July 22, 2020
The French-American Foundation, thanks to the generous support of the Florence Gould Foundation, is proud to announce the winners of this year’s Translation Prize competition. The goal of the Translation Prize, in existence since 1986, is to honor translators and celebrate excellence in translation from French into English in the categories of fiction and nonfiction. The prize also serves the purpose of promoting French literature in the United States and increasing the visibility of publishers who bring notable French works to American readers. The 2020 awards honor works published in the 2019 calendar year.
The winners, who were chosen by a jury of professionals, will share a monetary award of $10,000 per category. The Foundation will acknowledge their accomplishments with an online celebration that will be held on Thursday, September 10 at 1:00 pm EST over Zoom. The winners, joined with other notable literary professionals, will share thoughts on their work and take questions from interested members of the public.
Alyson Waters, for her translation of “A King Alone” by Jean Giono, New York Review Books
Alyson Waters has translated the work of Vassilis Alexakis, Daniel Arasse, Albert Cossery, Louis Aragon, Emmanuel Bove, and Daniel Pennac, among several others. Her translation of Eric Chevillard’s Prehistoric Times won the 2012 Florence Gould/French-American Foundation Translation Prize. She has received a National Endowment for the Arts Translation Fellowship, a PEN Translation Fund grant, and several residency grants in France and Canada. She teaches literary translation at Yale University and is the managing editor of Yale French Studies. Her translation of Jean-Patrick Manchette’s No Room at the Morgue is forthcoming from New York Review Books, which also published her translation of Jean Giono’s A King Alone, for which she is being awarded this prize now. She is a Chevalier de l’Ordre des Arts et des Lettres and lives in Brooklyn, New York.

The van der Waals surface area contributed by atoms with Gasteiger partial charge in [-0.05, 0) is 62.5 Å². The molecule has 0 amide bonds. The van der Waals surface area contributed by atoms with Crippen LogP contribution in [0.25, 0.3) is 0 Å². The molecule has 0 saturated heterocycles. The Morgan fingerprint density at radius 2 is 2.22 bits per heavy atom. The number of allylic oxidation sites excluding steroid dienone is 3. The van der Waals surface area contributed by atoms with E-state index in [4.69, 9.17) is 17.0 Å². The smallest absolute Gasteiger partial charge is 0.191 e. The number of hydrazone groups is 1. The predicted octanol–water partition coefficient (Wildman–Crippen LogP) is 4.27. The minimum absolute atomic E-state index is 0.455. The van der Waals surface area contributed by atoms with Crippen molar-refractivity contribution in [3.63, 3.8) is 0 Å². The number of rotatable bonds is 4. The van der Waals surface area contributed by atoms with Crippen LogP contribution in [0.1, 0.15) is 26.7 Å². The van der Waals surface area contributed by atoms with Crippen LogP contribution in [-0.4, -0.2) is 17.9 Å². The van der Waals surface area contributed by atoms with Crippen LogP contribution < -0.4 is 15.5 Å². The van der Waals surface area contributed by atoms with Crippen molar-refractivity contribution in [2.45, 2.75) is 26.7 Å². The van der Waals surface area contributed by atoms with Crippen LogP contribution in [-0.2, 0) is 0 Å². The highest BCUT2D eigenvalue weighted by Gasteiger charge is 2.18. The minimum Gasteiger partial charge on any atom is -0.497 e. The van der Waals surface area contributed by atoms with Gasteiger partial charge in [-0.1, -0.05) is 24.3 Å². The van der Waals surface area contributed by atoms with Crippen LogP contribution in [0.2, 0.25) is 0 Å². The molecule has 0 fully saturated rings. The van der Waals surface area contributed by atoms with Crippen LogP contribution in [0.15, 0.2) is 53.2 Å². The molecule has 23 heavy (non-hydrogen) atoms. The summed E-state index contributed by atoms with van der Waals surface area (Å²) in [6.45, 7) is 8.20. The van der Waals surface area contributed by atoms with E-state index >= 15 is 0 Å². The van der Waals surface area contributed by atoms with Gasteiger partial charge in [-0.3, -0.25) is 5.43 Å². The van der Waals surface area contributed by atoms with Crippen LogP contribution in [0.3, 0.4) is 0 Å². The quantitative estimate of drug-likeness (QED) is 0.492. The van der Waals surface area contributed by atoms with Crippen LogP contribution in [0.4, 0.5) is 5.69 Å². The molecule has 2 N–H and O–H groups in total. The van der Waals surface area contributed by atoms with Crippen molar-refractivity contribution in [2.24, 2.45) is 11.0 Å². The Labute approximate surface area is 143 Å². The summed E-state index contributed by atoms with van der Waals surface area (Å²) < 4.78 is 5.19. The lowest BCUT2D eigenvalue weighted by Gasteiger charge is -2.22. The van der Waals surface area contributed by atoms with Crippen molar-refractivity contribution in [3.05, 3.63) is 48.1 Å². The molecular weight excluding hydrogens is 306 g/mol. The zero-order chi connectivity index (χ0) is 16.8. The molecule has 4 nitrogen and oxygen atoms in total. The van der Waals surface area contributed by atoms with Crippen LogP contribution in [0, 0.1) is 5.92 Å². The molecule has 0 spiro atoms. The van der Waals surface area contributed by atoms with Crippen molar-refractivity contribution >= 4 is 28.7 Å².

Michael Loriaux and Jacob Levi, for their co-translation of “Murderous Consent: on the Accommodation of Violent Death” by Marc Crépon, Fordham University Press
Michael Loriaux is Professor of Political Science at Northwestern University and founder and Director of Northwestern’s French Interdisciplinary Group. He also directs Northwestern’s Paris Program on Art, Literature, and Contemporary European Thought, offered in partnership with the University of Paris Sorbonne Nouvelle. He has written extensively on European unification, and translated into English Marc Crépon’s The Thought of Death and the Memory of War (University of Minnesota Press).
Jacob Levi is a scholar and translator of 20th Century European philosophy and literature. He is a PhD candidate in the Department of Comparative Thought and Literature at Johns Hopkins University, and a graduate of the École Normale Supérieure. He is currently in the final stages of his doctoral dissertation on Jewish intellectuals in Paris during the 1960s, entitled “The Adventure of the Book: Jabès, Derrida, Levinas.” Jacob’s research focuses on the history of phenomenology, philosophy of language, and modern Jewish thought, and his work has appeared in journals including Modern Language Notes, Implications Philosophiques, and Europe Now. He has also translated texts by philosophers including Jean-Luc Nancy, Alain Badiou, and Jacques Derrida.